Though the state is progressing in terms of economic growth, it is known to have the lowest sex ratio in the country.
To tackle this issue and create awareness among students at a young age, the Krantijyoti Savitribai Phule Women's Studies Centre (KSPWSC) of University of Pune (UoP) would be gathering students from five colleges across the state -- Fergusson, St Mira's, CT Bora College in Shirur, TC College in Baramati and New Arts
College in Nagpur -- and enlighten them about the issue in a daylong convention called Yuvak Yuvati Melava, on January 11.
Grave issue: Beed recorded the worst figures this year, where there
were 801 girls to 1,00 boys
As part of their syllabus, the undergraduate students of KSPWSC have worked on the theme of child sex ratio by conducting surveys, research projects and preparing audio-visual materials. "We will release information manuals at the convention after which we will also visit several schools in the city and gram panchayats. Theses manuals will be distributed among teachers and students so that it is discussed in the classrooms," said KSPWSC lecturer and organiser, Anagha Tambe.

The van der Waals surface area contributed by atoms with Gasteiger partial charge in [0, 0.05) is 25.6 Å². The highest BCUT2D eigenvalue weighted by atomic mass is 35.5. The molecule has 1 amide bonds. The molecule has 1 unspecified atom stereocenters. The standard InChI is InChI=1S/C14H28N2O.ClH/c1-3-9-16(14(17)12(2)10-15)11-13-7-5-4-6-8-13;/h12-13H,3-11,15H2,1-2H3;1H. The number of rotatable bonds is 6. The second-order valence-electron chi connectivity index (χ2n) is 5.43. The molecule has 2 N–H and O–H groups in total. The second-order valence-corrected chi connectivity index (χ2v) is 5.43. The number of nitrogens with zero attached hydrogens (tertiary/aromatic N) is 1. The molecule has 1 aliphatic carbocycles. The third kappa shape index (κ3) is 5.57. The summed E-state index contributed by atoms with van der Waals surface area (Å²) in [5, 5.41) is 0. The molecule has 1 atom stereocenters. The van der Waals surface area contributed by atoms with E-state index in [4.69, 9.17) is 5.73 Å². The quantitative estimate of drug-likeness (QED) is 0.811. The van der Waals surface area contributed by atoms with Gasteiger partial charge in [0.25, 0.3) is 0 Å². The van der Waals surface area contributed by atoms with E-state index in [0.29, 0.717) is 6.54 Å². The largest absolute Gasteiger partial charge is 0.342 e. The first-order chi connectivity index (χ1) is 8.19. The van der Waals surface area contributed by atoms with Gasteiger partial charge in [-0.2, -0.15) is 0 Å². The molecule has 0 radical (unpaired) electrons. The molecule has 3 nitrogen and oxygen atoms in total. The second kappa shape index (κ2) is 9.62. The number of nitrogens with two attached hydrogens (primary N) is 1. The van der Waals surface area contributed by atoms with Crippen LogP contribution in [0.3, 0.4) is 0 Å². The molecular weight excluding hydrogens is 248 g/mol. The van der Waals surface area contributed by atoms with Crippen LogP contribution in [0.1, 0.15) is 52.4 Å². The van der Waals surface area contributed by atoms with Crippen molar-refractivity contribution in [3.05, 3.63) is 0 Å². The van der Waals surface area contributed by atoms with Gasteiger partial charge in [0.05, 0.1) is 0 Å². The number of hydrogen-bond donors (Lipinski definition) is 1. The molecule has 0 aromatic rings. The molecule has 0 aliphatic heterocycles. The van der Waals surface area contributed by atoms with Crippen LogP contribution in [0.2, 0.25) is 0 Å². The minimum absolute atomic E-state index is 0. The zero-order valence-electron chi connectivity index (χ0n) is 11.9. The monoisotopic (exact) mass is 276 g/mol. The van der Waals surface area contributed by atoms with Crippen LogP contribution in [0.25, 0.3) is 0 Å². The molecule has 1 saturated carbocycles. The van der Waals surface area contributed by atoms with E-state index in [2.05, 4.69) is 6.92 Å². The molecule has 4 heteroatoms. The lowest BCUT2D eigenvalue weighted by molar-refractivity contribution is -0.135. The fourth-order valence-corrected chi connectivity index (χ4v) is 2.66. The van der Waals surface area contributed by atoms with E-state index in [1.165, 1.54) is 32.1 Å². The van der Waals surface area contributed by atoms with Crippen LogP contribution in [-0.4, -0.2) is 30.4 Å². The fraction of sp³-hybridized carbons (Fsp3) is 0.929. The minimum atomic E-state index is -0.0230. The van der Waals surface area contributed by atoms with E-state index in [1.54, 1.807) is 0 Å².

According to the official figures of child sex ratio in the state, there has been a decrease of 3.29 per cent of girl children, below the age of six sicne last decade. In 2001, there were 913 girls per 1000 boys, while the number of the fairer sex dwindeled 30 per cent to 883 during this year's census.
Of the the 35 districts in the state, Beed recorded the worst numbers, as it witnessed a drop of 93 girls since last decade. Figures showed that in 2001 there were 894 girls against 801 in 2011. Pune district, however, witnessed a fall of 29 girls as compared to 902 girls in 2001.
About 95 per cent of districts in the state have witnessed further decline in sex ratio. Barring Sangli and Chandrapur, 33 districts including Latur, Ahmadnagar, Nashik, Parbhani, Hingoli, Jalna and Buldana, witnessed a massive decline in the last decade. Only Ratnagiri tops in the state with 1,123 female per 1,000 males.
Seeking a solution
"The steady decline in sex ratio in these regions looks disturbing. The solution to maintaining the ratio lies in targeting students at a tender age and sensitising them about the issue at a grassroots level," added Tambe.